Jeyakannan Kanthasamy v. Minister of Citizenship and Immigration
(Federal Court) (Civil) (By Leave)
Immigration - Permanent residents.
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Immigration - Permanent residents - Humanitarian and compassionate considerations - Application by a person denied refugee protection in Canada to be allowed to apply for permanent resident status from within Canada - Application dismissed on the basis that the appellant had not demonstrated that he would be personally and directly affected by unusual and undeserved, or disproportionate hardship if required to return to his country of origin to apply for permanent residence - What is the proper interpretation of the requirements of ss. 25(1) and (1.3) of the Immigration and Refugee Protection Act, S.C. 2001, c. 27?
The appellant is a 21-year old Tamil from the northern region of Sri Lanka. He arrived in Canada in 2010, when he was 17 years old, and sought refugee protection under s. 96 and s. 97 of the IRPA. The Immigration and Refugee Board refused his application. The appellant then applied for a Pre-Removal Risk Assessment, claiming risk based on his past experiences, his profile and worsening conditions for Tamils in Sri Lanka. The application was refused.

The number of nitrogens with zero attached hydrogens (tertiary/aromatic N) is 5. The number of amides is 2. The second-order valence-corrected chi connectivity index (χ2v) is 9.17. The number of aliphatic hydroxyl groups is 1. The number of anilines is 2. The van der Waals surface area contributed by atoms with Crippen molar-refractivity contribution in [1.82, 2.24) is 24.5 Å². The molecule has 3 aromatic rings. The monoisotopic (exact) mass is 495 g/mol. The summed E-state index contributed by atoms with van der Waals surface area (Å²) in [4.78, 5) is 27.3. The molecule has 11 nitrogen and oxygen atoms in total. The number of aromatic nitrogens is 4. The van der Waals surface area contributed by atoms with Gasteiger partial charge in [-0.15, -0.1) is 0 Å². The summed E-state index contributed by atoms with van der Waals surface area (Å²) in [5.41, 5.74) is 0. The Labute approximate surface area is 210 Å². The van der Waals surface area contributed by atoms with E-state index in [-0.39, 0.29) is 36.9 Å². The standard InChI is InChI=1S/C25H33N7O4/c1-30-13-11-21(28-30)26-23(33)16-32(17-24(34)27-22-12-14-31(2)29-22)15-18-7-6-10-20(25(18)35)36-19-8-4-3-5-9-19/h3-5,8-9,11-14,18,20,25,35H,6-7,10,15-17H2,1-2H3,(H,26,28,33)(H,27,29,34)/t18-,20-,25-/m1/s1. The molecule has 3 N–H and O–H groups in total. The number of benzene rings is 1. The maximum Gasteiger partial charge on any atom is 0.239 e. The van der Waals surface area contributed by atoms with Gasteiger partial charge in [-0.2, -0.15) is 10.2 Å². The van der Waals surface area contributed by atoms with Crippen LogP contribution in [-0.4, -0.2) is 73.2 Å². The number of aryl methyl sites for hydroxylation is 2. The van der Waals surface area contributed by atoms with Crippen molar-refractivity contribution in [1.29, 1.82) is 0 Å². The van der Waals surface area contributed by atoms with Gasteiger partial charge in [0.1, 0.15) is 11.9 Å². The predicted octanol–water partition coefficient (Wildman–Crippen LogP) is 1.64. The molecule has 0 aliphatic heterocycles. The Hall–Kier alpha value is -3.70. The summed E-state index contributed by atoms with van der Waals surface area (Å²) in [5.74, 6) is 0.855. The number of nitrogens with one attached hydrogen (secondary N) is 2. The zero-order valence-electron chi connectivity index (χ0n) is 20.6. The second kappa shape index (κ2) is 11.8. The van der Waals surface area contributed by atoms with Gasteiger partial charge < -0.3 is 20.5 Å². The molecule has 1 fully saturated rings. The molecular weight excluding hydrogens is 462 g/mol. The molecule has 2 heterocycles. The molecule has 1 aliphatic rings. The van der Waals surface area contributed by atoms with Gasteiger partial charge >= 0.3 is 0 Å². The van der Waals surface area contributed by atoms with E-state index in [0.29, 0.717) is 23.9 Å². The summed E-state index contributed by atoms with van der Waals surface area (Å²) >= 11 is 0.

The appellant also applied to the Minister under s. 25(1) of the IRPA to be allowed to apply for permanent resident status from within Canada. Under that provision, the Minister may grant this relief if he is of the opinion that the exemption is “justified by humanitarian and compassionate considerations relating to the foreign national, taking into account the best interests of a child directly affected.” Subsection 25(1.3), which came into force in 2012, provides that in making such a decision, the Minister may not consider the same factors that are taken into account in determining whether a foreign national is a Convention refugee (s. 96) or a person in need of protection (s. 97). Rather, he must consider “elements related to the hardships that affect the foreign national.”
The appellant’s application was based on the fact that (1) he had established himself in Canada since arriving as a teenager, attending high school and working part-time for his uncle; (2) he was integrating into his uncle’s family and making close friends; (3) he wanted to pursue art and computer graphics after high school; (4) he suffered from moderate to severe PTSD and an adjustment disorder with mixed anxiety and depression; (5) his condition would deteriorate if he were deported to Sri Lanka; and (6) he feared returning there, as conditions had deteriorated and young northern Tamils, like himself, faced ongoing harassment and discrimination. The application was refused.
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